EU's Crypto Energy Labelling - Good for Ethereum, Bad for Bitcoin

The European Union is introducing an energy efficiency label for blockchain networks. The goal will be to support the growing electricity consumption in the region. The European Commission is planning to engage international partners in creating a grading mechanism that will encourage the use of environmental-friendly blockchain systems.

Europe to have an energy label for blockchains

The European Commission is planning to bring energy efficiency into the blockchain sector. The region plans to promote environmentally-friendly crypto systems, such as those relying on proof-of-stake mechanisms.

A draft proposal on the matter says that the EU will also mandate countries to assess the energy consumption of miners. The EU is currently looking into how it can manage energy consumption as demand is anticipated to increase during winter amid the lack of Russian gas.

The executive arm of the EU has also added that the growing use of crypto assets has increased their energy demands. Therefore, the commission is tapping into cryptocurrencies and other blockchain technologies to ensure that only the most efficient versions of the technology are used.

The Bitcoin network uses a proof-of-work consensus. The consensus has been criticized for not being more energy efficient than the proof-of-stake consensus. The Ethereum blockchain switched from a proof-of-work to a proof-of-stake consensus last month, and the switch reportedly lowered the blockchain’s energy consumption by 99%.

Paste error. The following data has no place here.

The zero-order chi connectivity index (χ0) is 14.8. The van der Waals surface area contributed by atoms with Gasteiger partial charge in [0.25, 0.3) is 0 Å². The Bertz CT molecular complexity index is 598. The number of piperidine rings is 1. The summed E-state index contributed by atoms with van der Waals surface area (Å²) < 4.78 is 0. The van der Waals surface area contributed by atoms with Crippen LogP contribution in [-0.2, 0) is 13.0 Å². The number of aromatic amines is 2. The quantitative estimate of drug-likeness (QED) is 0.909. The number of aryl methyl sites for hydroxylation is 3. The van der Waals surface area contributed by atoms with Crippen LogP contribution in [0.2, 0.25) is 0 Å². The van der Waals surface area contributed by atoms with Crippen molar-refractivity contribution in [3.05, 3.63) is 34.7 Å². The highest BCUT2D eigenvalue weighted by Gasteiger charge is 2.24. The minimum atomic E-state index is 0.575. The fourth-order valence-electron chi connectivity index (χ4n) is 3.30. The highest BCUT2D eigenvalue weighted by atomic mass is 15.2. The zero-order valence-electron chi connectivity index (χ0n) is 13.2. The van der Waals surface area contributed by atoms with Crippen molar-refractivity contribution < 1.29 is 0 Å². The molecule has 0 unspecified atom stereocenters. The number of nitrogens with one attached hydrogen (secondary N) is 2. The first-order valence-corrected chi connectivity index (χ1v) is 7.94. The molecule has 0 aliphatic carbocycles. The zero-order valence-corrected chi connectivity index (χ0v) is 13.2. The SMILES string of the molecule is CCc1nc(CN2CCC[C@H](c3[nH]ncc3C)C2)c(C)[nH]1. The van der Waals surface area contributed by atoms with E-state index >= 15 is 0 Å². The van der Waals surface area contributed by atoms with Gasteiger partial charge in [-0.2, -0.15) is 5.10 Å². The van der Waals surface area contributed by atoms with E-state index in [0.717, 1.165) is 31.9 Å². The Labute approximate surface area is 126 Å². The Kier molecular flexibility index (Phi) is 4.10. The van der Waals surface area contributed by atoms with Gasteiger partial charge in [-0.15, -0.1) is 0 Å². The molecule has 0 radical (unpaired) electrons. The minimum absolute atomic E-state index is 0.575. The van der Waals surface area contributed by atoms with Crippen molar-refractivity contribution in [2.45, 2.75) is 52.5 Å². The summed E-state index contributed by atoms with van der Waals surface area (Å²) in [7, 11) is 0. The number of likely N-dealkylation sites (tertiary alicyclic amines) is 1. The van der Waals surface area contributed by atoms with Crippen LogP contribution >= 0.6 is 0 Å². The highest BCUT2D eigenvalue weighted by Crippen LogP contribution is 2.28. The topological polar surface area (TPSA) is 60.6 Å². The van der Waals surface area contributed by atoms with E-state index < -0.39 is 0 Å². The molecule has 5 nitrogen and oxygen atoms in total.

The EU accounts for around 10% of the PoW crypto mining that happens globally. Nevertheless, banning this mechanism could be bad for the blockchain sector. In the past, the EU has considered banning PoW mining, but it later settled for requiring disclosures on the environmental effects of the assets listed by crypto asset service providers.

The labeling system encourages blockchain networks to switch to more energy-efficient networks, like the Ethereum network. However, the Bitcoin community has been hesitant to make this transition. This hesitance can be seen in the uproar caused by Ripple’s co-founder Chris Larsen when he proposed Bitcoin’s migration to an energy-efficient system.

The EU is also planning to release a report assessing the crypto industry’s climate effects by 2025. It is also urging member states to end tax breaks for cryptocurrency miners. When there are energy shortages, the EU also recommends that countries be ready to halt crypto mining.

In Iran, the government has had a contentious relationship with cryptocurrency miners. The government closed all Bitcoin mining sites for several months before reopening them last month because of high energy demands.

Crypto mining attracts regulatory attention

Crypto mining activities have grown significantly over the past year, attracting regulatory attention. The EU is not the only region interested in the sector because the United States is also turning regulatory attention to the sector.

The Senator of Massachusetts, Elizabeth Warren, and other lawmakers in the country published a letter airing concerns on the growth of the crypto mining industry in Texas and the effects that these activities could have on climate change and the stability of the energy grid.

The EU plans to enact the Markets in Crypto Asset Regulation (MiCA) legislation by the end of 2023. This legislation will mandate crypto players to disclose their effects on the environment and climate.

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